State tax revenues are headed up next year.
So, by gosh, let’s spend it!
That’s the way Mississippi government works, whether controlled by Democrats or Republicans. Tax cuts, fee cuts, tuition cuts, and other cuts that would benefit individual taxpayers seldom get a foot in the door.
Bryant said his guiding principles were “spending prudently, saving for the future and prioritizing the core functions of government.”
Still, his budget ups spending by 4.8 percent to $6.1 billion. And, the one upcoming from the Legislative Budget Committee is expected to do the same.
That’s not to say the governor’s budget is overly generous. It’s not. There are no pay raises and the biggest program, the Adequate Education Act funding public schools, remains flat at $2.06 billion.
However, it does prioritize most other big programs upward: Medicaid at $883.2 million up 5.1 percent; bonds and interest at $398 million up 6.2 percent; university support at $394 million up 5.3 percent; corrections at $362 million up 8.2 percent; community college support at $243 million up 3.4 percent; mental health at $236 million up 0.6 percent; the university medical center at $190 million up 2.5 percent; human services at $152 million up 4.7 percent; public safety programs totaling $85.9 million up 15 percent; Department of Revenue at $49 million up 21.6 percent; MDA at $22.2 million up 3 percent; IT services at $12.7 million up 111 percent; military department at $10.9 million up 46 percent; environmental quality at $10.6 million up 3.2 percent; agriculture and commerce at $9.8 million up 3 percent; and emergency management at $4.9 million up 28.4 percent.
Bryant also proposes $127.3 million in new spending: $86 million for improvements on school, community college, and university facilities; $22 million for targeted education programs; $8 million for community health centers, his Obamacare alternative; $6.9 million for highway patrol training and new cars; and $4.4 million for hospital uncompensated care. He does propose adding $118 million to the rainy day fund, but only after everything else gets paid for.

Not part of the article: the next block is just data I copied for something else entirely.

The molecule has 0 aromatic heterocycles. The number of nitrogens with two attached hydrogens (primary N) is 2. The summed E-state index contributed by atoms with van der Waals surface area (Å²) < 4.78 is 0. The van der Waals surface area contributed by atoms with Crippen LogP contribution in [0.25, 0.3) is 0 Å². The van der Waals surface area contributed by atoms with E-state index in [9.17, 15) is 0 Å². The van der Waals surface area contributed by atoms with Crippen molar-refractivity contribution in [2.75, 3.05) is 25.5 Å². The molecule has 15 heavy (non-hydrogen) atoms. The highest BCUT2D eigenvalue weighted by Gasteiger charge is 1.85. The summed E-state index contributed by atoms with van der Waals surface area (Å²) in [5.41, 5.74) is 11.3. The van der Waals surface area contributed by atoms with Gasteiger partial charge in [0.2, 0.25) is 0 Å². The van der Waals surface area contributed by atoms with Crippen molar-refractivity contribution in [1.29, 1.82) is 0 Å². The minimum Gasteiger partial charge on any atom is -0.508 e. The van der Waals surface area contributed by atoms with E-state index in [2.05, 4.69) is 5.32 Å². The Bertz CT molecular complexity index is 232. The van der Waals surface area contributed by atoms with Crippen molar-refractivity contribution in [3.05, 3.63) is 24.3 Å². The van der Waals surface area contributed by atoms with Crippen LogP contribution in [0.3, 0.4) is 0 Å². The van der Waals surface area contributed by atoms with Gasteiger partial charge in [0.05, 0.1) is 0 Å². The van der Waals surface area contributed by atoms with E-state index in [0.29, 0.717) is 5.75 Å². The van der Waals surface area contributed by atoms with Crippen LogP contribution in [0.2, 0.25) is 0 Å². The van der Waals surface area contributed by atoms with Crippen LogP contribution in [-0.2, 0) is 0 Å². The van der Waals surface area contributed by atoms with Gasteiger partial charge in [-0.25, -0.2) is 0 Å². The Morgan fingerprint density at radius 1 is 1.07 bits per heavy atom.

Additional programs prioritized for no increases are homestead exemption at $81.1 million; university agricultural units at $80.9 million; vocational and technical education at $77.9 million; public health at $62.5 million; rehabilitation services at $25.2 million; trial judges at $22.8 million; state aid roads at $20 million; forestry at $17.8 million; the Attorney General’s office at $13.5 million; libraries at $12 million; finance and administration at $11.8 million; blind and deaf schools at $10.8 million; wildlife and fisheries at $8.8 million; veterans affairs at $6.9 million; court of appeals at $5.6 million; and the Arts at $1.8 million.
Program prioritized for cuts are: Archives and History at $9 million down 2.7 percent; Administrative Office of Courts at $3.1 million down 1 percent; and ETV at $7.7 million down 0.5 percent.
Few cuts plus more spending always equals bigger government.
Bill Crawford (firstname.lastname@example.org) is a syndicated columnist from Meridian.